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Thermal paste is a special product that one might use to keep their PC cool when it starts to heat up with use. A computer can get hot if it runs several intense processes, especially graphically intense programs. This article will discuss whether the thermal paste brand might make a noticeable difference in your computer’s temperature.
Are All Thermal Pastes the Same?
Thermal paste is one of the preferred names for a substance intended to draw heat away from your CPU and transfer it to your heatsink. It’s known in gaming and other communities as a thermal interface material in the general sense.
You might also hear it called thermal grease or thermal gel, but all of these names refer to the same basic product. The true question is whether different kinds of thermal paste might function differently.
All thermal pastes are designed to perform the same function. However, different pastes consists of various mixes of compositions, effectiveness, viscosity, and price points. With this in mind, not all thermal pastes are the same, but deciding how they are different can be tricky.
Before we dig into things, there is an important point to consider. There are two main types of this paste. The first type will conduct electricity, but the second type will not.
Pastes that conduct electricity will have some metal components in them. These types tend to conduct heat better than their counterparts. However, it is also possible that the microscopic metal traces in these pastes could cause some damage to more sensitive electronic components.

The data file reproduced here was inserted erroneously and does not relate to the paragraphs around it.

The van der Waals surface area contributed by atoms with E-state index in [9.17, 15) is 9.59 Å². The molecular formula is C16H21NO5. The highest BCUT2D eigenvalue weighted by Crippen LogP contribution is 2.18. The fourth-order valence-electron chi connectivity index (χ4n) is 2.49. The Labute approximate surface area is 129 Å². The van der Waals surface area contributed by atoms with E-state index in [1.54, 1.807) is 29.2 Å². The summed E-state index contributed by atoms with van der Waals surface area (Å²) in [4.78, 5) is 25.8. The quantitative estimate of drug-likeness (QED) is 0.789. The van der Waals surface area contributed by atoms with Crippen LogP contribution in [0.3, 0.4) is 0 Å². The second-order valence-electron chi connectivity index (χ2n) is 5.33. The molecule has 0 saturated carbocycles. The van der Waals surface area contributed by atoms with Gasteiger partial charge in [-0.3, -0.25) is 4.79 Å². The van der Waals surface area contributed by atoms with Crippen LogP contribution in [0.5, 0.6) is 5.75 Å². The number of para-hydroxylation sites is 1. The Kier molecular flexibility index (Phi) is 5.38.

Therefore, we recommend that newcomers to thermal paste or gels stick with the ceramic versions instead. Stick with this until you get a feel for how the pastes work.
Any group of enthusiasts will have their favorite thermal pastes. Still, the conductivity is one of the same differences everyone should be mindful of before trying to modify the existing paste inside their computers. The other things to be aware of are consistency and viscosity.
Sometimes, you may come across a thermal paste that is too similar to glue. When this happens, the paste might be too sticky to conduct heat well, and it will instead gum up the workings between the CPU and the heatsink. This is rare among thermal pastes, but it is still good to be aware of this possibility before purchasing anything as a newcomer.
Can You Use Any Thermal Paste On CPU?
Because CPUs run hot as they work, most manufacturers already have a paste, gel, or some cooling agent applied to the computers before they pack them up and ship them out. It would be unusual for any computer not to have some thermal paste applied already. While you can use any thermal paste on any CPU, we’ll issue a word of caution here with laptops.
1. Applying or reapply thermal paste to a laptop CPU is possible. However, you should only attempt this if your laptop is overheating badly, regularly, and with no indication of what else the problem might be.
2. Applying the paste to a laptop will require you to disassemble quite a bit of the laptop and open it up to the motherboard and other important, sensitive components. Generally, it is easier to work with the insides of a standard desktop than a laptop, so one should use caution when taking apart the latter.
3. With laptops, overheating can often be an issue with the fan more than the thermal paste. However, it is always possible that dried-out thermal paste is the issue.
4. You can still use any thermal paste of fair quality for a CPU in a laptop, but there could be issues in trying to replace it yourself. Laptops come with good thermal paste already installed, and you shouldn’t need to replace them unless there is an issue.
In short, it is recommended that you make sure that thermal paste is applied to the CPU of any computer. There are also ways to change the thermal paste on your laptop if necessary. You will find differing schools of thought on whether laptop thermal paste or gel should be reapplied.